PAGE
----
set of rules is usually the better one. Having a unit as a prime

complicates almost every otherwise simple rule we have, and

therefore is unwarranted, and unwanted.

It appears that you don't understand _why_ 2 causes the problems

that it does in the situations where one needs to say "an odd prime".

It's usually not its primeness that causes the problem, but it's

_size_. It is the only prime for which x == -x (mod p) for all x,

which messes up assumptions about orders (see carmichael's lambda,

for example). Lack of divisibility by 2 messes things up too,

but lack of divisibility by 3 messes things up in elliptic curves

over GF(3^n), and there's no temptation to not call 3 a prime -

it wasn't the _primeness_ of 2 that was the problem, merely the fact

that 2 occured as a multiplier that one wanted to invert.

Coupled to this, it appears that you don't understand why having

1 causes the problems that it does too. The fact that it is a unit

messes up practically everything it touches.

The reason why units have been isolated in their own special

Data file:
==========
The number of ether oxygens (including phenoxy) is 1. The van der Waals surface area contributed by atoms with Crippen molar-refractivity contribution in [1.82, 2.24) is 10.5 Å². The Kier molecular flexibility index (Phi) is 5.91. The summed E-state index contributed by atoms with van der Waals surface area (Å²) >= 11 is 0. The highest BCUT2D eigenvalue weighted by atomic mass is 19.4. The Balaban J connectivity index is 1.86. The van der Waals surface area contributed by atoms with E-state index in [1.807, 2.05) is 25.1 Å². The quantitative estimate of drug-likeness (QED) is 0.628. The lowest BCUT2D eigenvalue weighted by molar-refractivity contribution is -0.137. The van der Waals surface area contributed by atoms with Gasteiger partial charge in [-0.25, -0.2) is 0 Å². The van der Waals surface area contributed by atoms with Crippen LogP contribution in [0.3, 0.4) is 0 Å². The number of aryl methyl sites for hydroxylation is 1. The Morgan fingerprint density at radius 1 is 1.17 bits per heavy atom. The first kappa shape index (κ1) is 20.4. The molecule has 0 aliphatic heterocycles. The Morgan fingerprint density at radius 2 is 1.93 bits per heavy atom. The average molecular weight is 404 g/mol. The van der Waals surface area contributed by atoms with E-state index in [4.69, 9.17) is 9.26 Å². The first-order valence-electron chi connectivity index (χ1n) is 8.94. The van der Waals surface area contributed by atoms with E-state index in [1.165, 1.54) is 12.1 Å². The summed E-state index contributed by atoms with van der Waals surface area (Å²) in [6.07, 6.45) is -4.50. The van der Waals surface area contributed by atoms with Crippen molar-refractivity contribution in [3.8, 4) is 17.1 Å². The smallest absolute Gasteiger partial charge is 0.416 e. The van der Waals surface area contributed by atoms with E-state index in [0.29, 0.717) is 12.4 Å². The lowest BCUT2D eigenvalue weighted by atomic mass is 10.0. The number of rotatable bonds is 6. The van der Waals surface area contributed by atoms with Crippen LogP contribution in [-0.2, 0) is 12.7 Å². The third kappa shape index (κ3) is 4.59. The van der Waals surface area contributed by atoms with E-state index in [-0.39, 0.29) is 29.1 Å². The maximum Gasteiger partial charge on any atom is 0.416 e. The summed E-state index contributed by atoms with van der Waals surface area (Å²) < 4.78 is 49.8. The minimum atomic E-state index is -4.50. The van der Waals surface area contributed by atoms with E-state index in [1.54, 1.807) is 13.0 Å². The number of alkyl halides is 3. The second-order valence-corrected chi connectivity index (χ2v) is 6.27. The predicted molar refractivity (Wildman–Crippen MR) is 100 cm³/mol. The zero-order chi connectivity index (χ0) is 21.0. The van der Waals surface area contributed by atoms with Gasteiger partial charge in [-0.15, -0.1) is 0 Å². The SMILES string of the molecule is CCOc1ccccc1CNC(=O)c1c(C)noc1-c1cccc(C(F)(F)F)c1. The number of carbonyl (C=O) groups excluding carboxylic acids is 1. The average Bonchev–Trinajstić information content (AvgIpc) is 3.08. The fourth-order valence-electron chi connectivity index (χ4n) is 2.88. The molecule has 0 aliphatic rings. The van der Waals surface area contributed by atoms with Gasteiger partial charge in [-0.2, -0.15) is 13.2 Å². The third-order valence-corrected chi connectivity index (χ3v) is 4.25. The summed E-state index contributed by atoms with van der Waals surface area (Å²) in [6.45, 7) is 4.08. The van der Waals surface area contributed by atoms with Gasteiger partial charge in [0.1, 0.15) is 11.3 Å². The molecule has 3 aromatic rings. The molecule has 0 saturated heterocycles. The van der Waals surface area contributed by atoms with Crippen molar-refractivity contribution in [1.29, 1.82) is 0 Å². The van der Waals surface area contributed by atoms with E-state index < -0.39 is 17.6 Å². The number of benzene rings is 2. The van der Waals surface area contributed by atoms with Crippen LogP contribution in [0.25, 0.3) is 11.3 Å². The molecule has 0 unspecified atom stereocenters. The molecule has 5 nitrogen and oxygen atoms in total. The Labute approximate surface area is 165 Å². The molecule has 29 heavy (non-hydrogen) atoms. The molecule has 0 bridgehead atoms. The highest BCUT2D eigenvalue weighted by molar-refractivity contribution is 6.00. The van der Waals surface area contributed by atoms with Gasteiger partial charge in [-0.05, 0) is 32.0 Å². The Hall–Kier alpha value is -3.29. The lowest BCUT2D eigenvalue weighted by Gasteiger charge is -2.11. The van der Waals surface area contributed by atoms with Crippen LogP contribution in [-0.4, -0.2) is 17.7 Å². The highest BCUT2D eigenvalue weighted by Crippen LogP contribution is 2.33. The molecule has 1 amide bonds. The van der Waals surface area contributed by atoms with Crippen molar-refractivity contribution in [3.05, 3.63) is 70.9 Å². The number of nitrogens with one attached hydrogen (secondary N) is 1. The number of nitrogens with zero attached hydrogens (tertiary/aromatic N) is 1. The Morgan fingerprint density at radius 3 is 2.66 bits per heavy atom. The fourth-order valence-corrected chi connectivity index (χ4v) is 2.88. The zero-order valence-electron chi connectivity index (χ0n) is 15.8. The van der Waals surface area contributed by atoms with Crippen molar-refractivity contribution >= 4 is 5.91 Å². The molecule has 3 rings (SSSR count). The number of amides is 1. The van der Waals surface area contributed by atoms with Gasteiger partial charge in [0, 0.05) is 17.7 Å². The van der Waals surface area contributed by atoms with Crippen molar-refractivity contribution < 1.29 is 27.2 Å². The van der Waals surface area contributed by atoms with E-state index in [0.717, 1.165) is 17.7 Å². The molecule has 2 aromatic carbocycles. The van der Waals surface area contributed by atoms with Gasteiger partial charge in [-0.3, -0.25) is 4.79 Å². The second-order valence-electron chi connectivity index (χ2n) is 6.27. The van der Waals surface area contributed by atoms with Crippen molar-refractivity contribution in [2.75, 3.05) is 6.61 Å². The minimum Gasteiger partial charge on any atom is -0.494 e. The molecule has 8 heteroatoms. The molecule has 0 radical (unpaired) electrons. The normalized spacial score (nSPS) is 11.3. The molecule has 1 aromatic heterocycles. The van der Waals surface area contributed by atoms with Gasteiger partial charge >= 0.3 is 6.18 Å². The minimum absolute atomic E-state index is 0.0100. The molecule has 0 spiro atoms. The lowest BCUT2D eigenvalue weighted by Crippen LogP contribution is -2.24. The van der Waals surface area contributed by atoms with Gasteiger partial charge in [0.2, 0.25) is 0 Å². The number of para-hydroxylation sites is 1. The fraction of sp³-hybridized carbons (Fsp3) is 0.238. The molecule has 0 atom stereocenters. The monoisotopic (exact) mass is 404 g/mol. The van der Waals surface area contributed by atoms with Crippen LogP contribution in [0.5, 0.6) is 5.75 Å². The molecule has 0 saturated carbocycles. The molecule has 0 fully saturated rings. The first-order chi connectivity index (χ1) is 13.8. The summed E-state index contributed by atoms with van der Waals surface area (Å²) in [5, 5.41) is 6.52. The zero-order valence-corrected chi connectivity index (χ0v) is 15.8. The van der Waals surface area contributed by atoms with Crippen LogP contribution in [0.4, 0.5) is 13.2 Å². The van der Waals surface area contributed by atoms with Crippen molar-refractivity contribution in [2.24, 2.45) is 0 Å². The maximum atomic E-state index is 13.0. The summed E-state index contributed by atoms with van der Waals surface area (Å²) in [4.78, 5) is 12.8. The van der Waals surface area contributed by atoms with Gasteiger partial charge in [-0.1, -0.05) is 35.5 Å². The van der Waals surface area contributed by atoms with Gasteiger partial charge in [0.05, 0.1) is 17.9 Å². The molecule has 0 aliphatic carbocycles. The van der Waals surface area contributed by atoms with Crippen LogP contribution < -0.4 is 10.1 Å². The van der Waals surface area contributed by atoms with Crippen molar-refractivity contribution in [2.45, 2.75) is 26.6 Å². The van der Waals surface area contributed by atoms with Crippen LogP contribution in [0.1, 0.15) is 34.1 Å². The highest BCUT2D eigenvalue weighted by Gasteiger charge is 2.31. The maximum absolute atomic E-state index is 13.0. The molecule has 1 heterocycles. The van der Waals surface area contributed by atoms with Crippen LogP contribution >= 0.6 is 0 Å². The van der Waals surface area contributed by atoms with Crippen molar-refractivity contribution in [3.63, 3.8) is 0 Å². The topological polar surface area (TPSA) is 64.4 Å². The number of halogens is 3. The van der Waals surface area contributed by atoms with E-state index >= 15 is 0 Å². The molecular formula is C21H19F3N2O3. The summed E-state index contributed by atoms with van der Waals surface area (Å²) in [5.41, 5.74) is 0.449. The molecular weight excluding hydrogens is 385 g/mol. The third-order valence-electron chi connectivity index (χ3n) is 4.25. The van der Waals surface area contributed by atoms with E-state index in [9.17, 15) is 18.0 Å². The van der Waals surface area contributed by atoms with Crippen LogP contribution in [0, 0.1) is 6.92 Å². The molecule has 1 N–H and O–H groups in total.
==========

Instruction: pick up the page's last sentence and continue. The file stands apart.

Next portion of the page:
category is for a very simple reason - they behave fudamentally

differently from the other members of the multiplicative group.

To group them all together and then to have to separate them again

almost everywhere provides the mathematician with no perceptable

gain, and plenty of pain.

I notice that precisely _no_ sources for primes to concretely be

defined by a mathematician to exclude 2 have been cited yet, which

reinforces my previous post on the subject.

Phil

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http://mail.yahoo.com - --- shuangtheman <shuangtheman@...> wrote:
> 1. A prime is a positive integer that cannot be expressed by the even number

How is 2 expressible as an even number of sums of a single number that isn't 1

> of sums of any single number except 1 and itself.

or 2? It can't. So your definition of prime that excludes 2 includes 2.

Does this depend on what the meaning on of 'is' is, or something?

Or have your just shot yourself in the foot _really_ badly.

I think the latter, and I recommend retreating.

Phil